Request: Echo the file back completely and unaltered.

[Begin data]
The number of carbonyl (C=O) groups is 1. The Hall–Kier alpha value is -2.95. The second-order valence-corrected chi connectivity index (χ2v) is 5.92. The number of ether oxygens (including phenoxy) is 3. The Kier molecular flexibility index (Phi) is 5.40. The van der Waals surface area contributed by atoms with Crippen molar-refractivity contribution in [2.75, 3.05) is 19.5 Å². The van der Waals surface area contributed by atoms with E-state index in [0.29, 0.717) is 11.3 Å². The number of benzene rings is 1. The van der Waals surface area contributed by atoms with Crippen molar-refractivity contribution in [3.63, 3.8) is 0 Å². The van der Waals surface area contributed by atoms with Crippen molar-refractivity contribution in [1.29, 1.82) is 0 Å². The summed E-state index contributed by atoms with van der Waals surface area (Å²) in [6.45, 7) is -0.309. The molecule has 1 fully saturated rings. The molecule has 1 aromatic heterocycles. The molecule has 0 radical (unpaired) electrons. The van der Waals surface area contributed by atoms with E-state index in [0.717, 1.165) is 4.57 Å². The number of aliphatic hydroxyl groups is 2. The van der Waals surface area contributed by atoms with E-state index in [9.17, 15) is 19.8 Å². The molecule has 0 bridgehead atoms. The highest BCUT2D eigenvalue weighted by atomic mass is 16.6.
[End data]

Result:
The number of carbonyl (C=O) groups is 1. The Hall–Kier alpha value is -2.95. The second-order valence-corrected chi connectivity index (χ2v) is 5.92. The number of ether oxygens (including phenoxy) is 3. The Kier molecular flexibility index (Phi) is 5.40. The van der Waals surface area contributed by atoms with Crippen molar-refractivity contribution in [2.75, 3.05) is 19.5 Å². The van der Waals surface area contributed by atoms with E-state index in [0.29, 0.717) is 11.3 Å². The number of benzene rings is 1. The van der Waals surface area contributed by atoms with Crippen molar-refractivity contribution in [3.63, 3.8) is 0 Å². The van der Waals surface area contributed by atoms with Crippen molar-refractivity contribution in [1.29, 1.82) is 0 Å². The summed E-state index contributed by atoms with van der Waals surface area (Å²) in [6.45, 7) is -0.309. The molecule has 1 fully saturated rings. The molecule has 1 aromatic heterocycles. The molecule has 0 radical (unpaired) electrons. The van der Waals surface area contributed by atoms with E-state index in [0.717, 1.165) is 4.57 Å². The number of aliphatic hydroxyl groups is 2. The van der Waals surface area contributed by atoms with E-state index in [9.17, 15) is 19.8 Å². The molecule has 0 bridgehead atoms. The highest BCUT2D eigenvalue weighted by atomic mass is 16.6.